By : P.A. Chacko
The article is republished from tribaldarshan.com and can be accessed here.
Phulo Murmu and Jhano Murmu are little known as heroic revolutionary fighters even among their own Santhal tribal brethren. Were they to do the same thing today, they would be eliminated in encounter as terrorists and Maoists by the powers that are.
What is revolutionary about them? What is heroic about them? Phulo and Jhano belonged to the Murmu clan of the Santhal tribe in Eastern India, today’s Jharkhand. They were no less revolutionaries than their men counterparts.
Their brothers, Sido, Kanhu, Chand and Bhairav were said to have spearheaded the famous 1855 Santhal uprising. It was an uprising against the British inroads into their life especially by encouraging freewheeler businessmen and exploiting moneylenders.
The Santhals were a migratory tribe. From 1780s onward they poured into the Rajmahal hill range which was already occupied by the Malto (Paharia) tribe. They were initially encouraged by the British to clear forests and settle as farmers and cattle grazers. But the British also encouraged extortionist money lenders and petty traders with a free pass entry to the area.
The moot point was the British needed money to pour into their coffers as land revenue. So, they thought money lenders would enhance the financial viability of the tribals. That was where the tribals began to feel the pinch. The moneylenders and British lackeys began to grab agricultural expanses of the tribals. The land of tax defaulters was auctioned off and thus landlordism flourished. The court system functioning in far away Bhagalpur gave no relief. Corruption among the police and the lower grade staff of the administration grew at great speed.
That was when Sido, the eldest in the Murmu family at Bognadih near Barhait, Jharkhand, claimed a vision from his God who allegedly told him that freedom for exploitation was possible only through mass uprising. Soon the Murmu brothers sent emissaries with sal (Shorea robusta) branches as means of communication. The message spread like wild fire. A day was fixed to gather at Panchkatia. The mammoth crowd was incensed by Sido’s visionary address. The Officer in charge of Diggih police outpost appeared on the scene and ordered dispersal. Soon he had to pay by getting beheaded on the spot. His blood gave more incentive to the crowd which shouted ‘delabon’ (let us go!)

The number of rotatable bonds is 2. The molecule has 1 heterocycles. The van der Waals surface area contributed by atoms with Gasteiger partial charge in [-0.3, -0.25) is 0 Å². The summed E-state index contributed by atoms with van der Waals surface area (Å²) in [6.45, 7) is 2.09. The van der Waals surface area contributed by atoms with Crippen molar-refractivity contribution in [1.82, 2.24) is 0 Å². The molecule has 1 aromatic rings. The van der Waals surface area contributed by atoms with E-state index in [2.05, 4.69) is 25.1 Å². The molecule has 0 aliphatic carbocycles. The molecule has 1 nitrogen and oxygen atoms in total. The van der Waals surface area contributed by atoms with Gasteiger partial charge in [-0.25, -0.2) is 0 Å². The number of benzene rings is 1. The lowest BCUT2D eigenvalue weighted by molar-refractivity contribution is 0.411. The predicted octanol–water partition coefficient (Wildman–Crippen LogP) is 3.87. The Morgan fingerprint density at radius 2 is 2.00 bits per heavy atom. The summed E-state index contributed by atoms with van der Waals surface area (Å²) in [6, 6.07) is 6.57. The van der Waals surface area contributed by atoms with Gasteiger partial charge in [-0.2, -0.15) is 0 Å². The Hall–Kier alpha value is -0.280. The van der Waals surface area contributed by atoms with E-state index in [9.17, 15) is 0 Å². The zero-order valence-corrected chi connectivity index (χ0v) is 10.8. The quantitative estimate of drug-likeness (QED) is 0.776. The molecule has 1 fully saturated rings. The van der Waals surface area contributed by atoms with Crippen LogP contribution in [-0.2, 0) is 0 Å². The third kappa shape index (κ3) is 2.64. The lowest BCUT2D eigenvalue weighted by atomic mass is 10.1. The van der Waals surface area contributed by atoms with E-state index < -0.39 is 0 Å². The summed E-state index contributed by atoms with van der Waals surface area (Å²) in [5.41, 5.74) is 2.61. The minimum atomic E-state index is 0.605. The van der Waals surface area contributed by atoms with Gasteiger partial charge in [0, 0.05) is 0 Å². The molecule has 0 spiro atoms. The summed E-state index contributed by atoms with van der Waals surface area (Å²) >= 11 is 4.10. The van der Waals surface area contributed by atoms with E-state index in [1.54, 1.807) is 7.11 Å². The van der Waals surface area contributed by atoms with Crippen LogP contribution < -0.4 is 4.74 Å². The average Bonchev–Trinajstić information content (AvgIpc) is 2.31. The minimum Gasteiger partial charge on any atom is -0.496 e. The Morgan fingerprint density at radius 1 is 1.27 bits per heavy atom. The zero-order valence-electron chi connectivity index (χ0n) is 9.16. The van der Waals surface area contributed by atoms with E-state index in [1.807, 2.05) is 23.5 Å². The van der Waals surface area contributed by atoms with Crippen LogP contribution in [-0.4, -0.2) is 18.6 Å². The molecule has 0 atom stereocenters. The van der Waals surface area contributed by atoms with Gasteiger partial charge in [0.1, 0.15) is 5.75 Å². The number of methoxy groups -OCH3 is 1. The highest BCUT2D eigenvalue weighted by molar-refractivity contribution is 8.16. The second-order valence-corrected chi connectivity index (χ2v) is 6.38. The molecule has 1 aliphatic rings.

Out they rushed in frenzy. On they went in fury. Bows and arrows, spears and axes and other hunting implements were their choice weapons. The rummaging crowd wanted to wreak revenge on the landlords, money lenders and petty traders. Store houses and granaries were looted or consigned to flames. The movement went sporadic and convulsive. It took a few months. The group wanted to reach the British HQ in Calcutta. But beyond Mahesphpur, 70 kilometres from Barhait, they could not proceed. The ring leaders, Sido and Kanhu were arrested and executed. It is estimated that over ten thousand Santals laid down their lives for freedom and identity.
Where are Phulo and Jhano in all this? According to some research scholars, Phulo and Jhano ran into the enemy camp of soldiers, under cover of darkness and, wielding their axe, they eliminated 21 soldiers. Their share of revolutionary fervour was great contribution to the uprising. It bolstered the spirit of their comrades. They form the group of tribal heroines who fought alongside their men folk and laid down their lives.
The role of tribal women in tribal freedom movements cannot be negated. The history of Jharkhand and its identity cannot be complete without the revolutionary role of women in the arena. But, it is not often that these women are honoured or even remembered.
Researcher Vasavi Kiro of Chotanagpur, Jharkhand, India, in her booklet Ulgulan ki Aurathen (Women of Revolution) records the following heroines who were martyred for the cause of freedom and tribal identity. Phulo and Jhano Murmu in the Santal Uprising of 1855-56; Maki, Thigi, Nagi, lembu, Sali and Champi and wives of Bankan Munda, Manjhia Munda and Dundanga Munda in the Birsa Munda Ulgulan 1890-1900; Devmani alias Bandani in Tana Andolan (1914); and Singi Dai and Kaili Dai in Rohtasgarh Resistance (Oraon women dressed as men and fought the enemy attack).
History may not have recorded many others whose role in tribal movements added lustre and vitality. It is hoped that the younger tribal generation will research into historical facts and unearth many more tribal heroines.